The main theme of this year’s edition of ArtVilnius was focus on the Baltic region – so most of the participating galleries were from Lithuania, Latvia and Estonia. As part of the fair a competition for the best galleries and artists took place. Seven galleries were distinguished: Alma (Latvia), Contour Art Gallery (Lithuania), FOKU (Estonia), Galerie des Petits Carreaux (France), Kogo (Estonia), Piktogram (Poland), The Rooster Gallery (Lithuania).
Ivars Drulle from Latvia, represented by Alma gallery of Riga, was picked best artist at ArtVilnius’18. The best sculpture/installation award went to Vladas Urbanavičius whose sculptural installation “Compound 2” was part of The Path exhibition at ArtVilnius’18. The Prize for best young artist (under 35) of ArtVilnius went to Rimas Sakalauskas, represented by Meno Niša gallery in Vilnius.
The level of presentation was different, but everyone could find something for themselves. Our editor Karolina Plinta presents her six favourite exhibitions or works shown during ArtVilnius’18.
Artifex VDA textiles gallery, Vilnius
School galleries are not typically very interesting. I must admit, however, that the stand prepared by the Artifex VDA textiles gallery was a pleasant surprise for me. Artifex is a gallery showing works of Vilnius Academy of Fine Arts students mostly from the Textile workshop. As it appears, their attitude to textile is really experimental – some of the works look like post-Minimalist sculptures – Laura Kunciūtė, Marija Garnak – another point of interest were some of the delicate drawings on foil lying on the floor, reminiscent of gasoline stains by Elinga Garuolytė.
Nivet-Carzon Gallery, Paris, From Paris with love
Usually, during art fair galleries are showing their hits, but sometimes they also experiment – just like Nivet-Carzon Gallery, which at its stand showed the work of seven young French artists, mostly still students: Benoit Aubard, Alice Nikolaeva, Claire Isorni, Claire Oliver, Dakota Raine Higgins, Paul Moragues, Romain Moncet, Victor Prokhorov. The show prepared by them gave some fresh air into the atmosphere of the fair. Their works were funny, pop and focused on personal emotions. I particularly liked the inflatable minimalist sculptures, which become more flaccid every hour, and a barbecue on which ceramics sausages were baked.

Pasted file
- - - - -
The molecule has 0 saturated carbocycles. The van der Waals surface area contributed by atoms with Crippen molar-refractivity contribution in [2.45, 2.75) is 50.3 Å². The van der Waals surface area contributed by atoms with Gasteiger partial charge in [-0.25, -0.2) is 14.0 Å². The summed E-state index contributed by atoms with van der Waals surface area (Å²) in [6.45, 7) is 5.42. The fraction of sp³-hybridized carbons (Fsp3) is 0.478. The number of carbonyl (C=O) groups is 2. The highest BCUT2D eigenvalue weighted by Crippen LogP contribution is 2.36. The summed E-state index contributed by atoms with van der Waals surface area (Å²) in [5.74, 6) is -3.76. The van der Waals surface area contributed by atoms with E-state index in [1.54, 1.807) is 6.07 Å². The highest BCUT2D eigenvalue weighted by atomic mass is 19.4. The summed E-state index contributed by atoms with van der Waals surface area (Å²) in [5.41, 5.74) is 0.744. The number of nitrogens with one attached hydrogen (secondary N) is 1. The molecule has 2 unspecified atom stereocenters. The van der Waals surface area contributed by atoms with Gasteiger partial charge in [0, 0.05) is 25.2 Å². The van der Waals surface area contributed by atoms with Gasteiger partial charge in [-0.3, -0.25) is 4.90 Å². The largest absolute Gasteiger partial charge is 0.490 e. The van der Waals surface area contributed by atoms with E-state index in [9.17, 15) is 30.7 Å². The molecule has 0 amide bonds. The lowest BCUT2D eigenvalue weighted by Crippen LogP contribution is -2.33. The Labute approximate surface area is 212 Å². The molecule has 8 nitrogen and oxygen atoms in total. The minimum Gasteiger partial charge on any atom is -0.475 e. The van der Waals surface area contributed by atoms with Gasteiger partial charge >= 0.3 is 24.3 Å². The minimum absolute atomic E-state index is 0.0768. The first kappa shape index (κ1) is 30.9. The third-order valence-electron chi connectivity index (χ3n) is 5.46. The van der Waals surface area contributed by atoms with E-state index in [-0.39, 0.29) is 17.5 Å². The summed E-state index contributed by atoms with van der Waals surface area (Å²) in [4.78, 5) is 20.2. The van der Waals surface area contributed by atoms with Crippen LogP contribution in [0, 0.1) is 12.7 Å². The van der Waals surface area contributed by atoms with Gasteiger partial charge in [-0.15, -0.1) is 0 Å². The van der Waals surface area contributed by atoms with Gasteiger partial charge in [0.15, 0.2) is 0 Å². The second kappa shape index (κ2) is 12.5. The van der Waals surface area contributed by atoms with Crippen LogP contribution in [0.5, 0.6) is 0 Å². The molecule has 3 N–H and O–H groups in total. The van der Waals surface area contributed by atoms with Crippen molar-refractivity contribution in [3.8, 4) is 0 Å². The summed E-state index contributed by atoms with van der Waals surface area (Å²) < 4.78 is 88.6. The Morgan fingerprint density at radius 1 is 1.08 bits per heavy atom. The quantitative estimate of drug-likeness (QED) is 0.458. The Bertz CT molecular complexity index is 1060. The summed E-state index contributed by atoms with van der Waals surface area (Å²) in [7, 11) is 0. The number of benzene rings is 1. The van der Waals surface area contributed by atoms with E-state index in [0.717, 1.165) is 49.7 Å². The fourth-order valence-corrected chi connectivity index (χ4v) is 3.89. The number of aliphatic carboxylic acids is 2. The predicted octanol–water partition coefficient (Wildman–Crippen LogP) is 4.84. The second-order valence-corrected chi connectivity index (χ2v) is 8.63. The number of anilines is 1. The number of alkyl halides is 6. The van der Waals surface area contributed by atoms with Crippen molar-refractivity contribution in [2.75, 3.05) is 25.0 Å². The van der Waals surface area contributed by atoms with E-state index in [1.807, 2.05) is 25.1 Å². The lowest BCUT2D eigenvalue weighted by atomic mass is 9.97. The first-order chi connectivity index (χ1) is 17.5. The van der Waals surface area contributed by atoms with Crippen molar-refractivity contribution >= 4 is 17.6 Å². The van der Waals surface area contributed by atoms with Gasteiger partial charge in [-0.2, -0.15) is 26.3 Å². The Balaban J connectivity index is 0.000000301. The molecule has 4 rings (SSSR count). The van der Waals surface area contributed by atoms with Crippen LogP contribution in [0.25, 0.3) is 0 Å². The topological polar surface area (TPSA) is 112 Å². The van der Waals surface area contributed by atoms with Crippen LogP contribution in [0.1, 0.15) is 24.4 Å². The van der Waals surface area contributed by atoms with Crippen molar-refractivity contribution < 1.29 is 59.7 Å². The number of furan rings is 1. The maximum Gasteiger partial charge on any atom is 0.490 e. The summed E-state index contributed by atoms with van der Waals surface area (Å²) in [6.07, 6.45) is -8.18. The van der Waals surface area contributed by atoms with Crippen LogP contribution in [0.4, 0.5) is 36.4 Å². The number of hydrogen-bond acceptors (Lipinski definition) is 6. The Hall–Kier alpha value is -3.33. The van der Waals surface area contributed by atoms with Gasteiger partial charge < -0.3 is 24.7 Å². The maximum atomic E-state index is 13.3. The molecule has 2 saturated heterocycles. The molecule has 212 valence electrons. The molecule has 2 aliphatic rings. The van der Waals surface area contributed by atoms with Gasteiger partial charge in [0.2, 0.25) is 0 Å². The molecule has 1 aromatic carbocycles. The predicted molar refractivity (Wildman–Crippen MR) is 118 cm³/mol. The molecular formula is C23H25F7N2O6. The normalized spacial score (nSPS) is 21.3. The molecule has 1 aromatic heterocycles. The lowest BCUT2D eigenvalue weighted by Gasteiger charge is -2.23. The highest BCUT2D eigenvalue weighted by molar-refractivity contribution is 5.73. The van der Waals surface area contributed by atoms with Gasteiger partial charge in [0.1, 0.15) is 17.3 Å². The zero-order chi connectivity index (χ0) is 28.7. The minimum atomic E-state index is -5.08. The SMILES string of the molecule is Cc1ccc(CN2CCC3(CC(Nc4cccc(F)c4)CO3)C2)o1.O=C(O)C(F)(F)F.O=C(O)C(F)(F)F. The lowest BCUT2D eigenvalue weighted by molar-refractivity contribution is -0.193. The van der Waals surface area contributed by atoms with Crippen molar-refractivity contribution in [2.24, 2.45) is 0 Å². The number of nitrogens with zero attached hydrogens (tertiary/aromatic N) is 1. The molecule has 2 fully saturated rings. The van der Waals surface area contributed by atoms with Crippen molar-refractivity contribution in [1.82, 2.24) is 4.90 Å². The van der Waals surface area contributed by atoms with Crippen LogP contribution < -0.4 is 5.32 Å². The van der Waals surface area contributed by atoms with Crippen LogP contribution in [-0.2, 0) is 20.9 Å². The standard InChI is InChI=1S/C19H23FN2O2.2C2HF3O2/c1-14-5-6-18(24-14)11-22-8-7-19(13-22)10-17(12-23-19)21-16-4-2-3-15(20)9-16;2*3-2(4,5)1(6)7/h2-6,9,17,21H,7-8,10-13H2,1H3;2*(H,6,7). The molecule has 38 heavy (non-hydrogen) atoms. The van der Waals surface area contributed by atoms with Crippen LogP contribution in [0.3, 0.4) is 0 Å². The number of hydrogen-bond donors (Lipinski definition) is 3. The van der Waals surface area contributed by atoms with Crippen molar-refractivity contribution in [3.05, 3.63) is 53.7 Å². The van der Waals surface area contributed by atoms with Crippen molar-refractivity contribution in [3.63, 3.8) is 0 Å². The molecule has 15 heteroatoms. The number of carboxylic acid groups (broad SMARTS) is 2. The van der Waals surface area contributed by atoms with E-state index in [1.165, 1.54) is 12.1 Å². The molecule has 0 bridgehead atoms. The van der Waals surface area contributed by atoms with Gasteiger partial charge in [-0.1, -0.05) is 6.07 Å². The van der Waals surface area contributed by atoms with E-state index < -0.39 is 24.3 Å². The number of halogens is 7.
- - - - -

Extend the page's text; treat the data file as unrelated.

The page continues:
POST Gallery, Kaunas, Butō Dance Theater “Okarukas”, Dolls 2.0
And what when you decide not to show any material artworks, and beside it present a performance? This happened with POST Gallery, but the result was worth seeing. For ArtVilnius’18 the gallery cooperated with Butō Dance Theater “Okarukas,” which prepared a special guided tour by by performers looking like strange, cyborg gallery girls, which appeared to straddle a fine line between modern art and art policy. The performance ended with a joint dance of cyborgs, which in the end broke down as it was intended.
Contour Art Gallery, Vilnius
The stand prepared by Contour Art Gallery, a Vilnius based gallery, was awarded one of the seven best gallery shows at the fair. In fact, it was worth to stay there for a while and look at the paintings shown by this gallery. Attention was drawn to primitive and humorous works of Raimondas Gailiūnas, neo-expressionist painter associated with group Angis, whose paintings were compiled, among others, with restained works of Rūta Vadlugaitė. Her minimalist canvases could also be seen in the gallery itself during Vilnius gallery night.
Kogo Gallery, Tartu
In a stand prepared by Kogo Gallery, my attention was attracted to paintings by Alexei Gordin. They were ironic, full of black humour and style, bursting with descriptions relating to the life of the artist. According to his perspective, representatives of this profession are losers and alcoholics – miserable as heroes of Hopper’s paintings, living in the world of their own illusory ideas, but still somehow funny. Kogo Gallery also showed humorous and sexy installations of Eva Mustonen and Elīna Vītola’s works.
Piktogram Gallery, Warsaw
During ArtVilnius’18, Piktogram Gallery presented works by Florian Auer, Krystian Truth Czaplicki and Igor Omulecki. Omulecki’s works played with the idea of bad photography, while Czaplicki focused on the accelerationist side of life, connected also with his fixation to hygiene. However, really fascinating was one of Florian’s Auer works, which focused on the paradoxical status of a sweater worn by Bertolt Brecht, which he ordered from a tailor’s luxury version of a workers’ sweater that would make him look like members of the working class. Auer’s installation emphasized for me a sense of paradox, foregrounded in a technique that was difficult to narrow down combining photography, installation and sculpture.